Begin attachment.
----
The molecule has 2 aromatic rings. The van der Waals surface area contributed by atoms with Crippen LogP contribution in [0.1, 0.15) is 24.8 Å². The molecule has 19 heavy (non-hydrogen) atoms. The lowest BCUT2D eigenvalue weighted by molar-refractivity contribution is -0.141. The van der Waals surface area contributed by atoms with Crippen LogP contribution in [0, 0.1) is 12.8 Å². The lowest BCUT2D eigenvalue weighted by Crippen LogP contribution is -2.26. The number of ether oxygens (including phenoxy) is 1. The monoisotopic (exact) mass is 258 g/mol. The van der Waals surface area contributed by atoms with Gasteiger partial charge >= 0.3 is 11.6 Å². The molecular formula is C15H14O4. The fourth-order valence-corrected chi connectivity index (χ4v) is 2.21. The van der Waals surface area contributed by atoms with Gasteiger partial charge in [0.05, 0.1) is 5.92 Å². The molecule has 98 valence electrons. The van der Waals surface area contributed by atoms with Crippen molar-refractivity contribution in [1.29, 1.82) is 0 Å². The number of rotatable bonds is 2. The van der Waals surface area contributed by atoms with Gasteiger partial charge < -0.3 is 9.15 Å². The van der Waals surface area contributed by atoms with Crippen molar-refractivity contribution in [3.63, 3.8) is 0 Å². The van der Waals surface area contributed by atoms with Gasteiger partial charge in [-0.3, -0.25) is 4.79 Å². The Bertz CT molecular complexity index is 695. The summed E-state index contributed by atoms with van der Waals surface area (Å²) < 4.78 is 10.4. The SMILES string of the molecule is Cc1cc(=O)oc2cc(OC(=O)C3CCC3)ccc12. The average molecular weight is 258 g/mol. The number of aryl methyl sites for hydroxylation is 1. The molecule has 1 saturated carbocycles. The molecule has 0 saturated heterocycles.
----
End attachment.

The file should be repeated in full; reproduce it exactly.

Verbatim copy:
The molecule has 2 aromatic rings. The van der Waals surface area contributed by atoms with Crippen LogP contribution in [0.1, 0.15) is 24.8 Å². The molecule has 19 heavy (non-hydrogen) atoms. The lowest BCUT2D eigenvalue weighted by molar-refractivity contribution is -0.141. The van der Waals surface area contributed by atoms with Crippen LogP contribution in [0, 0.1) is 12.8 Å². The lowest BCUT2D eigenvalue weighted by Crippen LogP contribution is -2.26. The number of ether oxygens (including phenoxy) is 1. The monoisotopic (exact) mass is 258 g/mol. The van der Waals surface area contributed by atoms with Gasteiger partial charge >= 0.3 is 11.6 Å². The molecular formula is C15H14O4. The fourth-order valence-corrected chi connectivity index (χ4v) is 2.21. The van der Waals surface area contributed by atoms with Gasteiger partial charge in [0.05, 0.1) is 5.92 Å². The molecule has 98 valence electrons. The van der Waals surface area contributed by atoms with Crippen molar-refractivity contribution in [1.29, 1.82) is 0 Å². The number of rotatable bonds is 2. The van der Waals surface area contributed by atoms with Gasteiger partial charge < -0.3 is 9.15 Å². The van der Waals surface area contributed by atoms with Crippen molar-refractivity contribution in [3.63, 3.8) is 0 Å². The van der Waals surface area contributed by atoms with Gasteiger partial charge in [-0.3, -0.25) is 4.79 Å². The Bertz CT molecular complexity index is 695. The summed E-state index contributed by atoms with van der Waals surface area (Å²) < 4.78 is 10.4. The SMILES string of the molecule is Cc1cc(=O)oc2cc(OC(=O)C3CCC3)ccc12. The average molecular weight is 258 g/mol. The number of aryl methyl sites for hydroxylation is 1. The molecule has 1 saturated carbocycles. The molecule has 0 saturated heterocycles.